PIERRE, S.D. —The family of a Pierre community leader is suing Walgreens for personal injury leading to the wrongful death of John Stengle.
Court documents allege that Walgreens pharmacy failed to correctly fill Stengle’s prescription for Amiodarone, anti-arrhythmic drug, which caused Stengle to suffer from Amiodarone toxicity.
“If a patient suffers Amiodarone toxicity, vital organs such as the liver, lungs, and kidneys may become irreversibly damaged leading to death,” court documents state.
Certified medical records confirm that Walgreens pharmacy received the correct prescription and dosing instructions from Stengle’s cardiologist for 90-days worth of 126 pills with instructions to tier the dosing at four levels.
Walgreens instead filled Stengle’s prescription with 500 pills instead of 126 and did not include part of the dosing instructions.
Walgreens re-filled the prescription before the pills ran out and re-started the “heavy-tiered” dosing and again did not include the dosing instructions which would have decreased the dosage to be taken for the last two weeks of the four week regimen.
Over the course of several months Stengle’s body suffered from Amiodarone toxicity, which caused multi-system organ failure.
“Mr. Stengle suffered a long, painful death witnessed by his wife and his daughter,” court documents state.
“Prior to his death, John Stengle endured severe conscious mental and physical pain and suffering, for which the Estate of John Stengle seeks damages.”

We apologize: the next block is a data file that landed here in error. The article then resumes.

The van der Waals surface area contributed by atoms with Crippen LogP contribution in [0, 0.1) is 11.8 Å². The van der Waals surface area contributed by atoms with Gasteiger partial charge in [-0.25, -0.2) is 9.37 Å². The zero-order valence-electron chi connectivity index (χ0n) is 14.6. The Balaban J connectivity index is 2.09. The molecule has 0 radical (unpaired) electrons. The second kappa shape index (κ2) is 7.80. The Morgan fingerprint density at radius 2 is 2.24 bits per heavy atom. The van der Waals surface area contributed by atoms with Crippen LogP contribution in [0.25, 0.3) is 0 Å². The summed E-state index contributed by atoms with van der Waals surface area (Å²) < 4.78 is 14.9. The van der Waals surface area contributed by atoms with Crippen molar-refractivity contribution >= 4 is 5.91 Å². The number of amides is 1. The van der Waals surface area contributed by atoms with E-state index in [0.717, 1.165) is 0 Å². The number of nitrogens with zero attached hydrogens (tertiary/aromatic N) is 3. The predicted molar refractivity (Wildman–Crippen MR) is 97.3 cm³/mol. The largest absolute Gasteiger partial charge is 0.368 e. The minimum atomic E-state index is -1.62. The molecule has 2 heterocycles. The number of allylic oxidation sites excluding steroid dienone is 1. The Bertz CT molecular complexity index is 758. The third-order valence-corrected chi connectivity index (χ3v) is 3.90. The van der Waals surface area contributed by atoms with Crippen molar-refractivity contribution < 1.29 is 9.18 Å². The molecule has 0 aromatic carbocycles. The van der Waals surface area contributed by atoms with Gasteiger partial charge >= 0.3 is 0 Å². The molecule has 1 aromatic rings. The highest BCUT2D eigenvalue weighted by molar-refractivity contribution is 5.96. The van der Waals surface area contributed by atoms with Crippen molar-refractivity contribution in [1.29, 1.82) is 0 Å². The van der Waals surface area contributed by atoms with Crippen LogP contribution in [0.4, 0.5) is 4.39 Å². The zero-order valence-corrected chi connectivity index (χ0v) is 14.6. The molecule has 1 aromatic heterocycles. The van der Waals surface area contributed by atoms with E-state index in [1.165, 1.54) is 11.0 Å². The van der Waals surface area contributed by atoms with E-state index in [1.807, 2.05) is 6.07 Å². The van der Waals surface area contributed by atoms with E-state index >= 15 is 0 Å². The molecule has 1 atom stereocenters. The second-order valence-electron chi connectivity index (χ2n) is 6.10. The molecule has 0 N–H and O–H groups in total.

Karen Stengle, his widow, and Nicole Stengle, his daughter, are seeking $75,000 in damages.
“His widow, Karen Stengle, has suffered the loss of his care, society, services, companionship, contributions, consortium and support of her husband,” court documents state.
His daughter, Nicole Stengle, has suffered the loss of his care, society, services, companionship, contributions, consortium and support of her father”.
For failing to provide full and correct dosage instructions to Stengle and incorrectly filling, then refilling his prescription before his pills ran out, the plaintiffs allege that Walgreens employees, pharmacists, pharmacists assistants, aids, technicians agents and others who may been involved are responsible for the wrongful death of Stengle.
The defendant, Walgreens, has requested a jury trial.
Stengle was an advocate for people with disabilities, according to his obituary.
“He was honored to be invited to the White House, where he witnessed the signing of the Americans with Disabilities Act in 1990. In 2001, he was hired as executive director of the Housing and Redevelopment Commission of Pierre, a role he would serve until his retirement,” his obituary states.
A trial date has not yet been scheduled.